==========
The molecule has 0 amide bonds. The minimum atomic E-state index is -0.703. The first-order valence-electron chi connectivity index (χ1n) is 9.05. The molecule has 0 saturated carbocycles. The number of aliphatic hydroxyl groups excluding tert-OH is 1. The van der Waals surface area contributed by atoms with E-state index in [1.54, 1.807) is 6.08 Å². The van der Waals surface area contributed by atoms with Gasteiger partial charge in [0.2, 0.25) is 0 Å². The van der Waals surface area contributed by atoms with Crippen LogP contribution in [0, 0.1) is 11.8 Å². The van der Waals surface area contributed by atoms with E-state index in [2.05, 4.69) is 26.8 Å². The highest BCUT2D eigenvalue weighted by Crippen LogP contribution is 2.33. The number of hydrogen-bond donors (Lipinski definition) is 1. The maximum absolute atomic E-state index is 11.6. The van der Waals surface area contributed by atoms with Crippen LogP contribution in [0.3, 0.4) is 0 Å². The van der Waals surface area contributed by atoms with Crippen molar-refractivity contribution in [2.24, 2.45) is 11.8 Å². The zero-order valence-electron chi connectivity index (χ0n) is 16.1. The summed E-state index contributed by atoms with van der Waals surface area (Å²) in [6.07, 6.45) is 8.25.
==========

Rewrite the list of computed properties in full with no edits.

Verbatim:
The molecule has 0 amide bonds. The minimum atomic E-state index is -0.703. The first-order valence-electron chi connectivity index (χ1n) is 9.05. The molecule has 0 saturated carbocycles. The number of aliphatic hydroxyl groups excluding tert-OH is 1. The van der Waals surface area contributed by atoms with E-state index in [1.54, 1.807) is 6.08 Å². The van der Waals surface area contributed by atoms with Gasteiger partial charge in [0.2, 0.25) is 0 Å². The van der Waals surface area contributed by atoms with Crippen LogP contribution in [0, 0.1) is 11.8 Å². The van der Waals surface area contributed by atoms with E-state index in [2.05, 4.69) is 26.8 Å². The highest BCUT2D eigenvalue weighted by Crippen LogP contribution is 2.33. The number of hydrogen-bond donors (Lipinski definition) is 1. The maximum absolute atomic E-state index is 11.6. The van der Waals surface area contributed by atoms with Crippen LogP contribution in [0.3, 0.4) is 0 Å². The van der Waals surface area contributed by atoms with Crippen molar-refractivity contribution in [2.24, 2.45) is 11.8 Å². The zero-order valence-electron chi connectivity index (χ0n) is 16.1. The summed E-state index contributed by atoms with van der Waals surface area (Å²) in [6.07, 6.45) is 8.25.